The multimode invariant image processor 10 described above in connection with FIGS. 1 through 4 provides a number of advantages. In particular, it provides a new arrangement that efficiently detects features in images through the memory vector space without the need of training as is required in connection with, for example, conventional neural network arrangements. For the minor portion of the processor 10 that requires training, the training is quickly performed by a single application of an input pattern of a specific configuration. The processor 10 can detect multiple, independent, whole, or partial patterns regardless of their registration on the image plane, regardless of their angular position on the image plane, and regardless of their scale of image size. Common features or primitives of a pattern are always grouped in a specific virtual common feature space regardless of the pattern variances and are presented to the memory vector space for an invariant recognition. It now becomes obvious that for a higher dimension embodiment, each higher dimension shall contain one more dimension of the two dimension retina portion and its related pixel gradient network, the spatial nonlinear portion, the convergence processing portion and the memory vector space. Each recognition vector neuron 54(m)(g) shall connect to the multidimensional memory vector space as described above, and the angular vector neuron 62(m) shall represent a multidimensional aspect for the object of classification.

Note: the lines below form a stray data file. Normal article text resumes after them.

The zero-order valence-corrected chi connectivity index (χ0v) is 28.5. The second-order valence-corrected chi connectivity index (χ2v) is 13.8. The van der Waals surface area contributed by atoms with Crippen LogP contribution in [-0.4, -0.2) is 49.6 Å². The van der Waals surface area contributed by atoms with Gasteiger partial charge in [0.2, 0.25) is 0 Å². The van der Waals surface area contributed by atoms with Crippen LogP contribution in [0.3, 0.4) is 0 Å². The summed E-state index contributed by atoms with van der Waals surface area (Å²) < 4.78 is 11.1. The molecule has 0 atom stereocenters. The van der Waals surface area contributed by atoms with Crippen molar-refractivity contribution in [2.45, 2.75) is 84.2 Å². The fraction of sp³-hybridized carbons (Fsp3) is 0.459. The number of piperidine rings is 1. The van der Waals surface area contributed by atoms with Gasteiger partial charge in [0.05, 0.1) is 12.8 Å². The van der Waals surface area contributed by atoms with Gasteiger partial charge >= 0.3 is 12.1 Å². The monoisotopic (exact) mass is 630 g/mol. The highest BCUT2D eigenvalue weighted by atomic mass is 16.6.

In accordance with a second aspect of the invention, an image processor 100 is provided as shown in FIGS. 5 and 6. The image processor 100 provides the same output classification for a whole or partially hidden input pattern regardless of the pattern's translational positional on the retina and regardless of the scale of the size of the pattern. Unlike the multimode invariant image processor 10 described above in connection with FIGS. 1 through 4, the image processor 100 does not generate multiple simultaneous classifications for the various invariant patterns. However, image processor 100 does generate a memory vector 102, which may be used as an input for a memory processor 150. The memory processor 150 is a device that accepts multiple memory vector elements 102(1) through 102(H) to determine a classification, such as was described in the “STATIC MEMORY PROCESSOR” patent application, or a common trainable neural network, which must be trained with the retina portion 104 to recognize various pattern configurations. With reference to FIGS. 5 and 6, the image processor 100 contains retina portion 104, nonlinear processing portion 106 and convergence processing portion 108. The retina portion 104 operates in a manner similar to retina portion 12 of FIG. 1, having a photo transducer array 110 and a window difference network (WDN) 112 that operate similar to array 20 and WDN 22 of FIG. 1. However, retina portion 104 does not include a decoupler as was provided in retina portion 12. Nonlinear processing portion 106 operates generally in the manner of nonlinear processing portion 14 of FIG. 1. However, nonlinear processing portion 106 generates feature vectors that indicate, for each pixel, the likelihood that the pixel is included in a particular primitive “h” of the image. The nonlinear processing portion 106 contains a neural director, designated 114(s), for each pixel “s”. Each neural director 114(s) generates a feature vector having elements designated 114(s)(1) through 114(s)(H), “H” corresponding to the number of primitives of the image. Thus, the feature vectors generated by the neural director output elements 114(1)(h) through 114(S)(h), i.e., the neural director output elements corresponding to primitive “h” for all of the pixels, effectively define a virtual common feature layer 116(h). Each feature vector contains the same number of dimensions and each dimension of each feature vector is connected to a common feature layer 116(h). Therefore, each layer 116(h) contains features of the same primitives of an image regardless of the image position on the transducer array 110. It is noted that the neural directors 114(s) of nonlinear processing portion 106 are ideal neural directors type 1 instead of the near ideal neural directors type 1 of the embodiment of FIG. 1.